A Tale of Two APIs

General discussions and questions abound development of code with MicroPython that is not hardware specific.
Target audience: MicroPython Users.
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Turbinenreiter
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A Tale of Two APIs

Post by Turbinenreiter » Fri Jun 02, 2017 8:03 pm

I believe that MicroPythons hardware API is its most important feature. There only few languages that you can use on microcontrollers, mostly by the virtue of their compiler suite - Rust, ADA and D are examples. But getting the language to run on a microcontroller is just the first step, the much more important step is to be able to control the hardware from the language. Most vendors supply C and maybe C++ libraries for their chips, but not for any other languages. You can always call C functions, but then you end up with an Hardware API that is not native to the language you are writing in.

MicroPython solves this with the machine module. The machine module is a pain in the ass to write. You have to come up with an abstraction for the hardware that is universal and that people agree on. Then you have to implement it for every single microcontroller-family individually. Every family has it's own C API, or register layout if you do it like that. You get zero free lunch. By my counting, the machine module is only fully implemented for the STM32F4 family, the CC3200 and for the ESP8266 and ESP32. I'm saying "only", because that is just a very small handful of chips, at the same time it is a pretty huge achievement. Implementing the machine module for a certain platform is hard and long work. But its power is magnificent. When I write a driver for a sensor, it works across different microcontrollers, because the machine module is consistent on all of them.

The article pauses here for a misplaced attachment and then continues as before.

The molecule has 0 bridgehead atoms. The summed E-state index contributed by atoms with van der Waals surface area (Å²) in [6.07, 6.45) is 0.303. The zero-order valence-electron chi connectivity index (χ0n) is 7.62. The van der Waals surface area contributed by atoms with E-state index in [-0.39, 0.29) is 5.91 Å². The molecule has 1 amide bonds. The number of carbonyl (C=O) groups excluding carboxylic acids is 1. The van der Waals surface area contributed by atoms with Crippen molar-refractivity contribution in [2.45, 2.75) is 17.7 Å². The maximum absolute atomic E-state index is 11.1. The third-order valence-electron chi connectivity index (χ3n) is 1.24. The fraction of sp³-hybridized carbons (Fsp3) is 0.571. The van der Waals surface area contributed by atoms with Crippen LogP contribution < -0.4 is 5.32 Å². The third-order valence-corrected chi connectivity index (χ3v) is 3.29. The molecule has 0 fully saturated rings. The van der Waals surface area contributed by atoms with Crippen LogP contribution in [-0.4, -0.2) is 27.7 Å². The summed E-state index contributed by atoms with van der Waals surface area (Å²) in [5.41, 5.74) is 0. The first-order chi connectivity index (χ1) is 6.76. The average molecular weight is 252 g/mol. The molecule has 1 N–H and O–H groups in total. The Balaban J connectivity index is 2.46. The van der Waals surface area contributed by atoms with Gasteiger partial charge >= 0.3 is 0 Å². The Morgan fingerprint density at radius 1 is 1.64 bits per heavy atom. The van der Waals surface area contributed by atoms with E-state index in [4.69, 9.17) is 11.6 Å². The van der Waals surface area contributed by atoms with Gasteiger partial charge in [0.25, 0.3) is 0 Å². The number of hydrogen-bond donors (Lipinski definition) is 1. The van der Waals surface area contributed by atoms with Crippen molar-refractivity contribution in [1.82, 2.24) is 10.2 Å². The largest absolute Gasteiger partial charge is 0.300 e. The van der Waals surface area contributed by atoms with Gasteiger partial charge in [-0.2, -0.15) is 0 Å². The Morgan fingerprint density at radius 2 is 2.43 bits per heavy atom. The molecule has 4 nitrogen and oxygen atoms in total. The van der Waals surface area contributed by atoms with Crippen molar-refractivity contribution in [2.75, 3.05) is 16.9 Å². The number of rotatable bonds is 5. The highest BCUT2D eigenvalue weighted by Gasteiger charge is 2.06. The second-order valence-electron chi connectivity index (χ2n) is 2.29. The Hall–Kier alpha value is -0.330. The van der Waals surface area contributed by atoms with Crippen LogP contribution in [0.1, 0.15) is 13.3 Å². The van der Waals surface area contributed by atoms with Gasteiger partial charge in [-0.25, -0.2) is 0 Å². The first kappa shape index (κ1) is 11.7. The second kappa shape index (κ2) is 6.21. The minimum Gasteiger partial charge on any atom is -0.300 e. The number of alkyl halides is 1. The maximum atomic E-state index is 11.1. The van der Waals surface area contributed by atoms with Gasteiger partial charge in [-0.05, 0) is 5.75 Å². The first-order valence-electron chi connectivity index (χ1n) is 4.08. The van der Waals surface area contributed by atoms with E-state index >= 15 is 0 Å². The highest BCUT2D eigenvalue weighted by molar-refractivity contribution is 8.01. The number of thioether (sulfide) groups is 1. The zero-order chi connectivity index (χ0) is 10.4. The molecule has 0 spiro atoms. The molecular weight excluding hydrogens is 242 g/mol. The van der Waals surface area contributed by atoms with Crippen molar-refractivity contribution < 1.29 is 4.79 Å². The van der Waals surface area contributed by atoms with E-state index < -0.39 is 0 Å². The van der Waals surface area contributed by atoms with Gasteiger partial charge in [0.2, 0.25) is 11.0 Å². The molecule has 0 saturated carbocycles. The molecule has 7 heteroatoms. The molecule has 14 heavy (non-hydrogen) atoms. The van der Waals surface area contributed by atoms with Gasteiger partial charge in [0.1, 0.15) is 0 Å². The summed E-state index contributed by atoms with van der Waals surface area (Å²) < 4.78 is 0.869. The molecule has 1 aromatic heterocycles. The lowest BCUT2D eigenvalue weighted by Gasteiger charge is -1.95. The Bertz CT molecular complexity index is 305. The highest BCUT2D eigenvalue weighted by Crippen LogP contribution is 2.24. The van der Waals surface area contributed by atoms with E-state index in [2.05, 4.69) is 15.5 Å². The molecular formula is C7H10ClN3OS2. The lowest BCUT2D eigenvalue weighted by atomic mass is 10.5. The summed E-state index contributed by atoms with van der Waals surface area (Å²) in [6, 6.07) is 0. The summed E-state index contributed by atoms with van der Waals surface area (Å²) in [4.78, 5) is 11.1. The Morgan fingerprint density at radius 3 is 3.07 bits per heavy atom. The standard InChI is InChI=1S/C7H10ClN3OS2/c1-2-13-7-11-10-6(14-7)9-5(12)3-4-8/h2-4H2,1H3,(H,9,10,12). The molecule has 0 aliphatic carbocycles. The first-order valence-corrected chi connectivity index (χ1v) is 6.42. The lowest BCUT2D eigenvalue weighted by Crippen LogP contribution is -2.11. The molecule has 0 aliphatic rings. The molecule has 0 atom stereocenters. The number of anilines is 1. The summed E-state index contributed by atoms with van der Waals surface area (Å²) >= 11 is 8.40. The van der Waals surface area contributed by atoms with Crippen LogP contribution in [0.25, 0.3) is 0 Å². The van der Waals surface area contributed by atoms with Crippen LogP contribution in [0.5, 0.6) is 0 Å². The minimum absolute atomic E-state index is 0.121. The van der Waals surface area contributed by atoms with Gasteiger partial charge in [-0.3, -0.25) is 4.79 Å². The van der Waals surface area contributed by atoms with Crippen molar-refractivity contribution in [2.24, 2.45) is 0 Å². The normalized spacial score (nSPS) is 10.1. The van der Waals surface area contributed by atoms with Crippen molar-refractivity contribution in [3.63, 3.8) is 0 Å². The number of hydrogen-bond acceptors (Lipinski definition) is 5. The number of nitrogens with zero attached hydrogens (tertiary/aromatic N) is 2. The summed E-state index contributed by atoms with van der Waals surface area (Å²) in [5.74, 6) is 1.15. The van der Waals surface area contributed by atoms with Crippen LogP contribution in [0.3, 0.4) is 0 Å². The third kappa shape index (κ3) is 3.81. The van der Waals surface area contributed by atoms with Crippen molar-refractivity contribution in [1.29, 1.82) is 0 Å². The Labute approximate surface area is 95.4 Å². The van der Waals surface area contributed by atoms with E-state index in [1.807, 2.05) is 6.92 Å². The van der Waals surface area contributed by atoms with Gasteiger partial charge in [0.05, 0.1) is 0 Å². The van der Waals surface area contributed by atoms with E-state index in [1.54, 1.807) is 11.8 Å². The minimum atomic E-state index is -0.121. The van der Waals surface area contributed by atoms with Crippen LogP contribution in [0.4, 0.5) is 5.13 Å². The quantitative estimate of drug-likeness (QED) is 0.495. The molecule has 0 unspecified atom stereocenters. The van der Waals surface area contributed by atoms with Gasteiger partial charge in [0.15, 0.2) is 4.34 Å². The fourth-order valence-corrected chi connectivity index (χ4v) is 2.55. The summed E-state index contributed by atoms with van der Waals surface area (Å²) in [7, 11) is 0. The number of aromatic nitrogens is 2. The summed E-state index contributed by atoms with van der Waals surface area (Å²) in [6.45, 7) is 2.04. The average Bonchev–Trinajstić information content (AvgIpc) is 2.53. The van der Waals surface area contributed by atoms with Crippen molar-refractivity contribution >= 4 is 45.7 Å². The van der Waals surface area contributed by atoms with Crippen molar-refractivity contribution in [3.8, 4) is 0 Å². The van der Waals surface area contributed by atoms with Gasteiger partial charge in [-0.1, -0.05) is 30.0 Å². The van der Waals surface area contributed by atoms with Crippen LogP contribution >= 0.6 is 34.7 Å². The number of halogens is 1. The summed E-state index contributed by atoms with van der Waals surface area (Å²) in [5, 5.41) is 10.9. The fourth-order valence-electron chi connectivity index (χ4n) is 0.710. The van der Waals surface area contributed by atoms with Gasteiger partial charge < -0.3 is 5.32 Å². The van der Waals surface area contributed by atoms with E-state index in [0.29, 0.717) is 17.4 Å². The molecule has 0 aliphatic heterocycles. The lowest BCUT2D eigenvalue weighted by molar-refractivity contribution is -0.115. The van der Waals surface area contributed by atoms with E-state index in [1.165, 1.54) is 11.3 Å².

Except when it isn't, and this finally brings me to the reason I'm writing all this: CircuitPython. I love Adafruit and I love the Feather boards and when they picked up MicroPython, I was extremely happy. The Pyboard is a nice board, too, but it is just one form-factor and one form-factor doesn't fit all. It fits my needs very badly. The Feather boards fit my needs amazingly well. But all the joy kinda went down the drain when Adafruit decided that the didn't want to implement the machine module. They gave a reason for doing so. They are saying that CircuitPython is aimed at beginners and therefore they want a simpler API.